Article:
Wireless technologies have revolutionized almost every aspect of our lives: the way we work, interact, and socialize. Global adoption and emerging applications are fueling expectations and debate about so-called fifth-generation, or 5G, wireless technologies, and the expectations, needs, and directions for 5G are not as clear as those for the previous digital generations (3G and 4G). The Center for Wireless Communications (CWC) at the University of California, San Diego is organizing and hosting the 5G Forum on Next-Generation Wireless Systems and Applications, bringing together key experts from industry, government and academia to present and discuss their vision and research roadmaps for 5G.
The 5G Forum will take place over two days, Thursday, November 20 and Friday, November 21, in the Calit2 Auditorium, Atkinson Hall on the UC San Diego campus. Attendance is by registration only.
“Over the next five to 10 years, the communication industry will conceive, design and implement 5G wireless systems,” said CWC incoming director Sujit Dey, a professor of Electrical and Computer Engineering (ECE) in UC San Diego’s Jacobs School of Engineering. “The fundamental overhaul of the communication technology and infrastructure will enable orders-of-magnitude increases in connectivity, capacity and speed.”
Those improvements will also enable a new generation of wireless applications that will revolutionize almost every aspect of our lives: the way we work, interact, socialize and relax.
“As early as 2020, 5G will play a powerful role in health care, education, energy and transportation,” said CWC’s outgoing director, Alon Orlitsky, who has joint appointments in the ECE and Computer Science and Engineering departments. “As an industry-supported research center, CWC has been at the focal point of innovation in the wireless sector almost from its beginning in the San Diego area. So we recognize the importance of bringing together the best minds from industry and academe to explore the technical barriers to overcome and new commercial opportunities that 5G will open up.”
CWC itself has been around since 1995 – less than a decade after Qualcomm was incorporated by its co-founders, led by former UCSD engineering professor Irwin Jacobs. While he no longer runs the company, Jacobs remains the unofficial patriarch of San Diego’s wireless industry, and on Nov. 20, he will give a talk after the dinner (which Irwin Jacobs will attend with wife Joan Jacobs).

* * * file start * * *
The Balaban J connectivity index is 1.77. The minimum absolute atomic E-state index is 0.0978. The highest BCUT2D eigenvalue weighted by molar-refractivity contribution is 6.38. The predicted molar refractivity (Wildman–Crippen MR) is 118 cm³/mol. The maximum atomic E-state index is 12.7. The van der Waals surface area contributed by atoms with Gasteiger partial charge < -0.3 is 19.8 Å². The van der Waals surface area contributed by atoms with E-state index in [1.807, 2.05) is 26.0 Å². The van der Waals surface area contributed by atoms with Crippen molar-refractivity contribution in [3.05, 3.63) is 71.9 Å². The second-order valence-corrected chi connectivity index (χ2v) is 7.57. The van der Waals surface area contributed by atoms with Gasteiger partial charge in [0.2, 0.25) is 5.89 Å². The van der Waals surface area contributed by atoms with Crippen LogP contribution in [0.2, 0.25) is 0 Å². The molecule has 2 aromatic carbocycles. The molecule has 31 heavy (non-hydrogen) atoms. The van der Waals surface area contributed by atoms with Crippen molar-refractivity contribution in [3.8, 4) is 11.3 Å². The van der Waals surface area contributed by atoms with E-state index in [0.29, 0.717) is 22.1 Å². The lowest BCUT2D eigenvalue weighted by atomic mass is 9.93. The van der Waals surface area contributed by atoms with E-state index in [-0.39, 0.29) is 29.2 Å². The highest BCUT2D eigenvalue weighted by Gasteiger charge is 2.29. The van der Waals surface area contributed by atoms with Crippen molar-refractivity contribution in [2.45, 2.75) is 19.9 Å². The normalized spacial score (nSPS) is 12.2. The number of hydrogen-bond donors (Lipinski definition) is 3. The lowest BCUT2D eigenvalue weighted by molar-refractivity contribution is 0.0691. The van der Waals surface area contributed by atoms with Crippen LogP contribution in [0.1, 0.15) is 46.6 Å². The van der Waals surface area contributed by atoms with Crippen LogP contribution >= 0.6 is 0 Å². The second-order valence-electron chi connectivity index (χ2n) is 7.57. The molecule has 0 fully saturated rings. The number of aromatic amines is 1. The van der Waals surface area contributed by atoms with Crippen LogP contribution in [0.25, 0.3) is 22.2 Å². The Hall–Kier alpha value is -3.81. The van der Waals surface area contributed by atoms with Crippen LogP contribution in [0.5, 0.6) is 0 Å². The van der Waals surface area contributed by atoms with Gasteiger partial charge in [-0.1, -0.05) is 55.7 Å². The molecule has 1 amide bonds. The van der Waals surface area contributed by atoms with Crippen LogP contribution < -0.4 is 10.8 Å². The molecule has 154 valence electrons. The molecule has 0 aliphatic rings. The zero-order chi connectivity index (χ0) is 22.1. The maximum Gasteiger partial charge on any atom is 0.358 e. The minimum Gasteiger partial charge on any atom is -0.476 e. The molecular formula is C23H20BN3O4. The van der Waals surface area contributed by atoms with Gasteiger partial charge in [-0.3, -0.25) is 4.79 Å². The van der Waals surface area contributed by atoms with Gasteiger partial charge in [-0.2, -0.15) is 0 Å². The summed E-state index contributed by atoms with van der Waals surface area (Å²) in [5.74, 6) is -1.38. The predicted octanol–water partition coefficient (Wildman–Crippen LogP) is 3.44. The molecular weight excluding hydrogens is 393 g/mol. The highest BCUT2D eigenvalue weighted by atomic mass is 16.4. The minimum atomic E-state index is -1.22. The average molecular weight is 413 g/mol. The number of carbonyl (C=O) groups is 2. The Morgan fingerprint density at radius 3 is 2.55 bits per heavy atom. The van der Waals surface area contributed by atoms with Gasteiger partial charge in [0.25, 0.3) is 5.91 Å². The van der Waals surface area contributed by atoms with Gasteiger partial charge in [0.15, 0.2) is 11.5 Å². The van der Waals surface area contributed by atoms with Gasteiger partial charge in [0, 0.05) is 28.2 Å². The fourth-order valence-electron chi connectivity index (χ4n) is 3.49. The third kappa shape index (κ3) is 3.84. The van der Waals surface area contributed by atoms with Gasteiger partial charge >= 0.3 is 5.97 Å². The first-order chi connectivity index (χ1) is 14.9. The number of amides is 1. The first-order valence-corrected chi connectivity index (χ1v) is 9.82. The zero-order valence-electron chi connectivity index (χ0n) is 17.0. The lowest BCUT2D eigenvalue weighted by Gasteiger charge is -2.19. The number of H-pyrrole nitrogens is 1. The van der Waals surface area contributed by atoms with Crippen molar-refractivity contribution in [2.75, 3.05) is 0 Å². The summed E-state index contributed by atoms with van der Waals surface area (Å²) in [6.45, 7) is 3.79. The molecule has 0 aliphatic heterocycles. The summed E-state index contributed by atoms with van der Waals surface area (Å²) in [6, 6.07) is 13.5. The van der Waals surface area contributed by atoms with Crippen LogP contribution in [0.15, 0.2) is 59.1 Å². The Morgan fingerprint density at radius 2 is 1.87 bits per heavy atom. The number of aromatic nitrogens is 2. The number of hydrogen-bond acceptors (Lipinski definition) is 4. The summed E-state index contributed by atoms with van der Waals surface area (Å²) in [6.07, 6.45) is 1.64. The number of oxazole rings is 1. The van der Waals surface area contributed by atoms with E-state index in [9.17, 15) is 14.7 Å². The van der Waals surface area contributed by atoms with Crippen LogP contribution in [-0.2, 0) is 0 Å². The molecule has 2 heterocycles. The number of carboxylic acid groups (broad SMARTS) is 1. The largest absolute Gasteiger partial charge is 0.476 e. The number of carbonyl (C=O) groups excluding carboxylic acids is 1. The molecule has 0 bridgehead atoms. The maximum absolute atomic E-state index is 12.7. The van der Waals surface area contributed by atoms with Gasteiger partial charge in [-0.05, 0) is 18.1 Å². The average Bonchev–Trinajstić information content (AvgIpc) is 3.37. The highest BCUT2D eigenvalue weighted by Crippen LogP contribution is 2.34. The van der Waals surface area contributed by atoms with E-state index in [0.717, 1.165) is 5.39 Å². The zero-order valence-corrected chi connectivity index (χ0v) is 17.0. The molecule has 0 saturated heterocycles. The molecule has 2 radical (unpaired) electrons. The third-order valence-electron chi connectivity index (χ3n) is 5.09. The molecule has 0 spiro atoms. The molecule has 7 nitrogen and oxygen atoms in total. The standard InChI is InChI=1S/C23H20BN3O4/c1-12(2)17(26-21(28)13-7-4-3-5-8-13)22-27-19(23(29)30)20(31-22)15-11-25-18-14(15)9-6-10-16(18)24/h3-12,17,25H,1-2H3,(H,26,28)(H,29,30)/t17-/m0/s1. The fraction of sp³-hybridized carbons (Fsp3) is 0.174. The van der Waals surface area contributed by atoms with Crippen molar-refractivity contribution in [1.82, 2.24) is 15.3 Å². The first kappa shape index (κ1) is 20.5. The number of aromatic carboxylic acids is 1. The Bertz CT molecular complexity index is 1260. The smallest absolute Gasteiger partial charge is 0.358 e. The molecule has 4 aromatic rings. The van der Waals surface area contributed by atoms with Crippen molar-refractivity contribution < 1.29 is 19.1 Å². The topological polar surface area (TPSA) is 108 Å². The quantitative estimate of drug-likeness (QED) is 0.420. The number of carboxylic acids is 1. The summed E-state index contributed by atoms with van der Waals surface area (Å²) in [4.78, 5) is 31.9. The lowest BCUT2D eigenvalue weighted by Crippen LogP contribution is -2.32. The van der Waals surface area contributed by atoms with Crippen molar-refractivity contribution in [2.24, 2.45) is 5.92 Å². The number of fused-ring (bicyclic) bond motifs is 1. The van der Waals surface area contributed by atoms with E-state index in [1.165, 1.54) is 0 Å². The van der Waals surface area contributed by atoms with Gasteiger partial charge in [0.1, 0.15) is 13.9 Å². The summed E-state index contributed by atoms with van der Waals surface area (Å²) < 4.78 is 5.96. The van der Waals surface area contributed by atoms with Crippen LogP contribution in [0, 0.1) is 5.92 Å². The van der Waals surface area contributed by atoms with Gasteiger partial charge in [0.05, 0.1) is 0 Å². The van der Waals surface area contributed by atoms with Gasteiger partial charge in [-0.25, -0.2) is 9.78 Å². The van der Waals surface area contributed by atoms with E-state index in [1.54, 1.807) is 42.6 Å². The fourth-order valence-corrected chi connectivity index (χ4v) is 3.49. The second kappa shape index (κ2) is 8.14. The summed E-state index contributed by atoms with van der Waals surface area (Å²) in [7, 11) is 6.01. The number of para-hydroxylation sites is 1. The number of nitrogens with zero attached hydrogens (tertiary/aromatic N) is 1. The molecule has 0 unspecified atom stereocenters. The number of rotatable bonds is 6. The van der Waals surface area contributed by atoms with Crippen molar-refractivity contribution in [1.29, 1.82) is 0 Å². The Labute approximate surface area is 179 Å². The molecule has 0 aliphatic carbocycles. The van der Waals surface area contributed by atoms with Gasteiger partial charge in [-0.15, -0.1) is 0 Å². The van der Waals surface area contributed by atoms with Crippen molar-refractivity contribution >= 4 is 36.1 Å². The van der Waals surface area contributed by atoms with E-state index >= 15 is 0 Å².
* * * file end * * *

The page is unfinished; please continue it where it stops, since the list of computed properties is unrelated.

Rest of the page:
Keynote speakers scheduled for the first half-day session on Thursday will be ViaSat CEO Mark Dankberg, and Phil Fleming, Chief Technology Officer for Nokia Networks in North America. Fleming will specifically spell out Nokia Networks’ 5G research strategy.
Other sessions on the first day of the forum will include one on multimedia, the Internet of Things and cloud-driven innovations in 5G, followed by a session on 5G spectrum and radio technologies. Companies represented in the two sessions will include InterDigital, Brocade Communications, Samsung, Qualcomm and Keysight Technologies (which, as of November 3, is a spinoff of the electronic measurement equipment division of Agilent Technologies, which itself was a 1999 spinoff from Hewlett-Packard). Other speakers on Thursday will include: CWC’s Sujit Dey; “The Silent Intelligence” author Daniel Obodovski; as well as government experts from China (Jianhua Zhang from the Beijing Institute of Post and Telecommunications) and the United States (Rangam Subramanian, lead technology and spectrum policy strategist in the spectrum policy division of the National Telecommunications Information Administration in the U.S. Department of Commerce).
Keynote speakers on Friday will include Qualcomm Senior VP of Engineering Rajesh Pankaj on the future of wireless, and Intel’s Chief Wireless Technologist, Ken Stewart. Stewart is also an Intel Fellow, and he will talk about the “Wireless Device of 2020.” Other sessions will focus on: innovations from CWC faculty, including professors Peter Asbeck and Bhaskar Rao; 5G perspectives from mobile network operators including Japan’s NTT DOCOMO and the China Mobile Research Institute; and a panel on diverse 5G perspectives from representatives of Yahoo!, Google, Ericsson, and L-3 Communications.
The forum will close with a CWC planning session on the role of the institute in 5G research and development with industry collaboration. By invitation only, the session will bring together CWC faculty and board members as well as invited industry colleagues. Then, at 4:15pm, CWC will formally convene its Board Meeting for members only.
The 5G Forum is admission free and open to the public for the conference itself. Anyone who wants to attend the dinner on Thursday must register and pay $150 in advance - registration is required. Those attending the dinner can charge the dinner fee to a credit card through the online registration system.